The Future of 3D Printing
No longer is it necessary to create a mold and make 10,000 of an item in order to get it produced. Today, 3D printing allows almost anyone to create just about design they can imagine. The technology is being used to make everything from toys to motorcycles to airplane parts, and even houses, as well as incredible medical advances . Where is the tech going? Some think it can make new parts for the International Space Station. Others see it as a way for designers to make money selling 3D models.
What's clear is that production will never be the same. The question is whether the technology behind creating 3D printed products can really be democratic, or if truly high-end production will remain in the hands of a skilled -- and monied -- few.
Experts in the field will share their thoughts on the state of the art, and where this exciting tech is likely to go in the years to come. CNET News reporter Daniel Terdiman, who has been writing about 3D printing for years, will moderate.
Additional Supporting Materials
- What are the most exciting things to happen in the field of 3D printing so far? The technology has been around for 30 years, but it has only begun to pop up on many people's radars in the last couple of years. Why now? And what innovations have led to so much interest in the technology.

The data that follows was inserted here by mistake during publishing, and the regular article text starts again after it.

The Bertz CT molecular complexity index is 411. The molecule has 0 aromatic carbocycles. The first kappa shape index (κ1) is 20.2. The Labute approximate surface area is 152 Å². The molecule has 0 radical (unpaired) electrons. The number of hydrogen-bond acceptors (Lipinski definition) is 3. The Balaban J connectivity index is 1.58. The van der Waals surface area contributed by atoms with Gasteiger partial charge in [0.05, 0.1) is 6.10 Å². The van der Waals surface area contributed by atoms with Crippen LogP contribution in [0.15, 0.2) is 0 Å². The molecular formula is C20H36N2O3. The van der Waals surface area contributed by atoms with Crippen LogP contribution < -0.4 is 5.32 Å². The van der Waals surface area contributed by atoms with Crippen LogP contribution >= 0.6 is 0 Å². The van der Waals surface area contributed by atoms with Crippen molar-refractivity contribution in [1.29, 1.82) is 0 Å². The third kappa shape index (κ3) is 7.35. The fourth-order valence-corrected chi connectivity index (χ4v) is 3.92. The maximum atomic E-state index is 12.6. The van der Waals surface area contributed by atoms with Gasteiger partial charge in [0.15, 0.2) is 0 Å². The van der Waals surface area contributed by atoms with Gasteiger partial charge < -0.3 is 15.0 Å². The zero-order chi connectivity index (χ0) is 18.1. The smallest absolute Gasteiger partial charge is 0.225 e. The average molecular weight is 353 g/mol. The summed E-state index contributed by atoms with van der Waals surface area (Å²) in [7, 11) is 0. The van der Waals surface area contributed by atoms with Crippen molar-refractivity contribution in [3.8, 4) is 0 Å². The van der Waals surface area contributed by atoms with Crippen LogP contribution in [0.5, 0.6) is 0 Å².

- Although there are some very big names behind some of the big innovations in 3D Printing (Autodesk, 3D Systems, Stratasys, there's also a lot of excitement around what's being done on the lower end of the spectrum by companies like MakerBot. So, going forward, what can we expect from the big names, and what can we expect from the MakerBots of the world?
- Already, machines like MakerBot's replicator, Autodesk's 123D suite of tools, and others allow individuals to take advantage of 3D printing, either by creating their own designs and printing them themselves, or by uploading their own designs and using print-on-demand services. What will be the pace of advancement at this individual, personal level, and how long will it be before individuals will be able to create industrial-quality products themselves?
- What are some of the most exciting ways that 3D printing is going to be used in the next few years? Is it allowing astronauts aboard the Space Station to print new parts they need? Is it making it possible for people to print entirely new limbs? Will there be printable blood vessels? Will there be new kinds of physical structures that can be 3D printed and that are stronger than anything that can be created using traditional production means? Or...?
- Over time, how will advances in 3D printing affect traditional production? What kinds of things will be possible using 3D printing that are simply impossible using more traditional means. And will that lower costs, or will the ability to create high-quality one-offs have less of an impact on mass produced items. What kinds of new products will we see? And what kind of all-new categories of things will emerge?
Daniel Terdiman CNET News
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